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Subject: tastes
From: TAKASUGI Shinji (tssf.airnet.ne.jp)
Date: Fri, 04 Oct 2002 08:45:49 GMT
References: 1


If you want to give a Japanese name, find a real one used in Japan. Don't use bare adjectives; they sound silly. In addition, unlike the English word sweet, the corresponding Japanese word amai usually means a bad thing when used metaphorically.

ex.
amai kangae (literally: a sweed idea): naive and superficial idea
kodomo ni amai (literally: being sweet to children): being indulgent to children

Just for your interest, I list Japanese words for tastes below:

SensorTasteFoodsChemicalsJapanese
AdjectiveNoun
taste budssweetsugar, fruitssucrose, fructose甘い (amai)甘味 (amami)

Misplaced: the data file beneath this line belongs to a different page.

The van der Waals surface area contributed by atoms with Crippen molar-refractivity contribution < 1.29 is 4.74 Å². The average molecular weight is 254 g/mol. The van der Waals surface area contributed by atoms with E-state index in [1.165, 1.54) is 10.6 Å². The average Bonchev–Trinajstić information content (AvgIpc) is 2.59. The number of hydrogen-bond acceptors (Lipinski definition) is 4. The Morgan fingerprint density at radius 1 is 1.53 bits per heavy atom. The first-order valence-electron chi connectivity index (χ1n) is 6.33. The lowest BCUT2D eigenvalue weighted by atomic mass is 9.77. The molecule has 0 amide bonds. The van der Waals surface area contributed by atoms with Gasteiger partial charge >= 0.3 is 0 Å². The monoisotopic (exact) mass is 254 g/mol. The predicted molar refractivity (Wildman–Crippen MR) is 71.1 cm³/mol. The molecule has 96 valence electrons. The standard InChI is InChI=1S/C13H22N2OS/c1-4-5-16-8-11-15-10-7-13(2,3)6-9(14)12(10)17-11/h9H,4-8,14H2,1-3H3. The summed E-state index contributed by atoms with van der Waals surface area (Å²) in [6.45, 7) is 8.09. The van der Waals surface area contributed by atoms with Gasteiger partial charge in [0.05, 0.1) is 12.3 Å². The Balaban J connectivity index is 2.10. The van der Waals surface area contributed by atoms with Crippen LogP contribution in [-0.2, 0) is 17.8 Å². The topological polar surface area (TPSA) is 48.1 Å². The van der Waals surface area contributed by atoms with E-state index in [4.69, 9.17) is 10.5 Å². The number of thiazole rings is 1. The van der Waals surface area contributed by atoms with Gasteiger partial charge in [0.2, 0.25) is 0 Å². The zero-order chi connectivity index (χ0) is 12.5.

sourvinegar, lemonacetic acid, citric acid酸っぱい (suppai)酸味 (sammi)
saltsaltsodium chloride塩辛い (shiokarai),
しょっぱい (shoppai)
塩味 (shioaji)
bittercoffee, chocolatecaffeine, theobromine苦い (nigai)苦味 (nigami)
umamisoy sauce, cheeseglutamate, inosinate*うま味 (umami)
tongue and
mucous membrane
hotpepper, gingercapsaicin, gingerol辛い (karai)辛味 (karami)
astringenttea, winetannin渋い (shibui)渋味 (shibumi)
acrid#bamboo shoothomogentisic acid,
oxalic acid
えぐい (egui)えぐ味 (egumi)


* The adjective うまい (umai) means being tasty. It doesn't necessarily mean having umami taste.
# English doesn't distinguish bitterness and acridity.



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